Chicago Immigration Attorneys

Can a DUI Conviction Prevent Me From Getting a Green Card?

Man in handcuffs

Green card applications are judged based on a range of eligibility requirements that evaluate the applicant’s profession, family situation, and criminal background, among many other factors. Certain crimes on your record can be the basis for green card denial.

So, can a DUI conviction prevent you for obtaining a green card? The answer to this question will depend on the type of offense the person is convicted of.

Is a DUI a Crime of Moral Turpitude?

A crime of moral turpitude is defined as one done with reckless or evil intent, the nature of which would be shocking to the average person. Some common examples include crimes of violence, abuse, and certain forms of fraud.

Someone applying to obtain lawful permanent residence in the U.S. must be “admissible.” When an applicant has a prior conviction for an offense considered to be a crime of moral turpitude, that person may be deemed to be “inadmissible.” If the applicant falls within one of the inadmissibility grounds, they will need to file a waiver of inadmissibility in order to be granted legal permanent resident status.

In most states, Driving Under the Influence (DUI) is categorized as a simple or aggravated offense. Generally, a simple DUI will not prevent someone from obtaining a green card. The Board of Immigration Appeals and Federal Appeals Courts have held that a conviction for a simple DUI is not a crime involving moral turpitude.

Aggravated DUI Offenses

On the other hand, a conviction for an aggravated DUI could become an obstacle to obtain permanent resident status. Aggravated drunk driving will most likely be considered a crime involving moral turpitude.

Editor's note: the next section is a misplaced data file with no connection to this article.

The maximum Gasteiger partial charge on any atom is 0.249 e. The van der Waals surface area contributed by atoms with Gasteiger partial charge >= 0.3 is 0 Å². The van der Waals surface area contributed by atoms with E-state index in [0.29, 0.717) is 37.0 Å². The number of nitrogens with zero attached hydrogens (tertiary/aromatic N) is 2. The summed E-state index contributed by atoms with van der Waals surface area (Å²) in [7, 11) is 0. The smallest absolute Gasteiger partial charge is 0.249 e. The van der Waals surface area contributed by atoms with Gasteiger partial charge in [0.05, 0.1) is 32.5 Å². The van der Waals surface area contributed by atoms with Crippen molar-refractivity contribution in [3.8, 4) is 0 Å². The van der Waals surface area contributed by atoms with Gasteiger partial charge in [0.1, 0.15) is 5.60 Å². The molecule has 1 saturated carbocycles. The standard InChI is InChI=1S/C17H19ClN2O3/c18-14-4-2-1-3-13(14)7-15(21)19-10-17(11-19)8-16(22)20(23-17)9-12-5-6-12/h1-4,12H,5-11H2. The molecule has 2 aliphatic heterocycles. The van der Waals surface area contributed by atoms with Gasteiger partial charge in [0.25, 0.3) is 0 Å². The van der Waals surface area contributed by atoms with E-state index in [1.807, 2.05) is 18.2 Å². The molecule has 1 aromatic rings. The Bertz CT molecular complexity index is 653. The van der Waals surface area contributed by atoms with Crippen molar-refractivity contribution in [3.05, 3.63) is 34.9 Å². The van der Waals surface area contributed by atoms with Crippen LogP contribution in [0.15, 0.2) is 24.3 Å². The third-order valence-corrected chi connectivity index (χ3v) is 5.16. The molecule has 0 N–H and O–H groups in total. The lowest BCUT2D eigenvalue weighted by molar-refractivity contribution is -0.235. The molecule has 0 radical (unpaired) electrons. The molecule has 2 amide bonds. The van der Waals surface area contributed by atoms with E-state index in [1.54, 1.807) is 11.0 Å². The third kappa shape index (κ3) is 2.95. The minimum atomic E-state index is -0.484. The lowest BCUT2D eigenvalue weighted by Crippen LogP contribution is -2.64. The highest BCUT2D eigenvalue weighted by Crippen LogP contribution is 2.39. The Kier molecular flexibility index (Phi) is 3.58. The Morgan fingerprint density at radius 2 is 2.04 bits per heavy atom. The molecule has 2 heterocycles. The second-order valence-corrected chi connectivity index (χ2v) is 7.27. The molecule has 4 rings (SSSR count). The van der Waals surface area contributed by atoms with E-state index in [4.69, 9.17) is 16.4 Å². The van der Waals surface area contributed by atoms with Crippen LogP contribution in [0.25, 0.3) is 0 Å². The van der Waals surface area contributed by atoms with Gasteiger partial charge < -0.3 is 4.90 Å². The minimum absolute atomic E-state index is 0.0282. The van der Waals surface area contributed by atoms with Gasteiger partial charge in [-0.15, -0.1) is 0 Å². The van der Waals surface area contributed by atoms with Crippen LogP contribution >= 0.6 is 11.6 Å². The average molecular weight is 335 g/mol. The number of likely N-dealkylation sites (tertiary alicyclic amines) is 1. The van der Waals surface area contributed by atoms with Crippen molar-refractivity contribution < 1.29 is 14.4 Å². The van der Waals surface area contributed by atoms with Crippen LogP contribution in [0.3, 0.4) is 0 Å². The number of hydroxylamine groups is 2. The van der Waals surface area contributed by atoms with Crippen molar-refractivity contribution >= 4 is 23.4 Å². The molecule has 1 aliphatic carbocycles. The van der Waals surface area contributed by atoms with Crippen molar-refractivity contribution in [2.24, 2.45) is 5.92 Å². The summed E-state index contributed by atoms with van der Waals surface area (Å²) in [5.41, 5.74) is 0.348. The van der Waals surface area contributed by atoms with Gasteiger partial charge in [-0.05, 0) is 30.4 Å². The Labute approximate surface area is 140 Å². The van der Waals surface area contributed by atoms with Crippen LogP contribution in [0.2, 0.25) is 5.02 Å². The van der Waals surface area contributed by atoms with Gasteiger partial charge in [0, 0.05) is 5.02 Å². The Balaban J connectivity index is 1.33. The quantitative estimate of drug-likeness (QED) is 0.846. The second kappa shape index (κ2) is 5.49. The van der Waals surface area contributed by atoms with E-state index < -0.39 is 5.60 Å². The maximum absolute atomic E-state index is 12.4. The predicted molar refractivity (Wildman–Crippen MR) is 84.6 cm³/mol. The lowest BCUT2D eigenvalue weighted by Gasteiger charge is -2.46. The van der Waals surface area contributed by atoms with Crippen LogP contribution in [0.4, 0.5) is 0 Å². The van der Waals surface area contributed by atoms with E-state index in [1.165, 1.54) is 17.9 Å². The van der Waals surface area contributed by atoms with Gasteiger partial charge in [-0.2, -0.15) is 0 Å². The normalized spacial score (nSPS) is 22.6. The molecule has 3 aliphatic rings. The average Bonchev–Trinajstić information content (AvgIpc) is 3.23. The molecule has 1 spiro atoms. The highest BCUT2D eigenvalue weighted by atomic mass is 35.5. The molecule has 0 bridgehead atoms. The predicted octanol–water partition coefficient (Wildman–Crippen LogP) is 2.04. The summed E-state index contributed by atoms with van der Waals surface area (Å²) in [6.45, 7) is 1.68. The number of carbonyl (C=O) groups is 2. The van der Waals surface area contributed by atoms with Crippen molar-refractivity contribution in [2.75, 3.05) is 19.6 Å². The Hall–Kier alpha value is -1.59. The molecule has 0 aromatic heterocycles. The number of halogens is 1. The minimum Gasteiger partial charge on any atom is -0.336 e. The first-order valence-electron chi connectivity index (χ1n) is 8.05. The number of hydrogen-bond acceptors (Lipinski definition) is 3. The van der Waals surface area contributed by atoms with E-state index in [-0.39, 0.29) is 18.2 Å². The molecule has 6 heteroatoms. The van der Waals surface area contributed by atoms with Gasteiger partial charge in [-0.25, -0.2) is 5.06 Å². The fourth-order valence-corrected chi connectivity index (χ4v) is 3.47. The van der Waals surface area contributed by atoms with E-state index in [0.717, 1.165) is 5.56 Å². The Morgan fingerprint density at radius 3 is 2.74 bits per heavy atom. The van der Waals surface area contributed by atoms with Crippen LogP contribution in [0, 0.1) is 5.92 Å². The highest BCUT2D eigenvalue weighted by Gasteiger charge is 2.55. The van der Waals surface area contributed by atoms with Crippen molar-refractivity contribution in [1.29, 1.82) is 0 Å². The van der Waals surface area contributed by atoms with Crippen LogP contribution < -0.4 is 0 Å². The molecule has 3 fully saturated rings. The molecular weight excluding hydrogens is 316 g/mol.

A DUI crime can be classified as aggravated DUI for a number of reasons, including:

  • Driving with a suspended license
  • Driving with a child in the car
  • If the driver has previous offenses

The classification of the crime as a “petty offense” will also affect your green card eligibility. A crime is considered a petty offense if the maximum possible consequence for the crime is less than a year in prison, and if the offender’s actual sentence was under six months of jail time.

If the conviction for aggravated DUI falls within the petty offense exception, no waiver of inadmissibility is required. However, if it does not fall within the petty offense exception, a waiver of inadmissibility is required.

Immigration officers can determine if the applicant merits the favorable exercise of discretion. This means that the officer, as a matter of discretion, could deny an application for adjustment of status or an immigrant visa for a DUI conviction.

Learn More About DUIs and Green Cards

If you believe you qualify for immigration benefits, we encourage you to contact our office to schedule a free in-person consultation with one of our Chicago immigration attorneys.

Call (312) 698-9066 or contact us online to speak with the Borjas Law Group, LLC team today!

This blog is made available for educational purposes only and to provide a general understanding of U.S. immigration laws. The information published on this site should not be construed as legal advice. Further, the use of this site does not create an attorney-client relationship.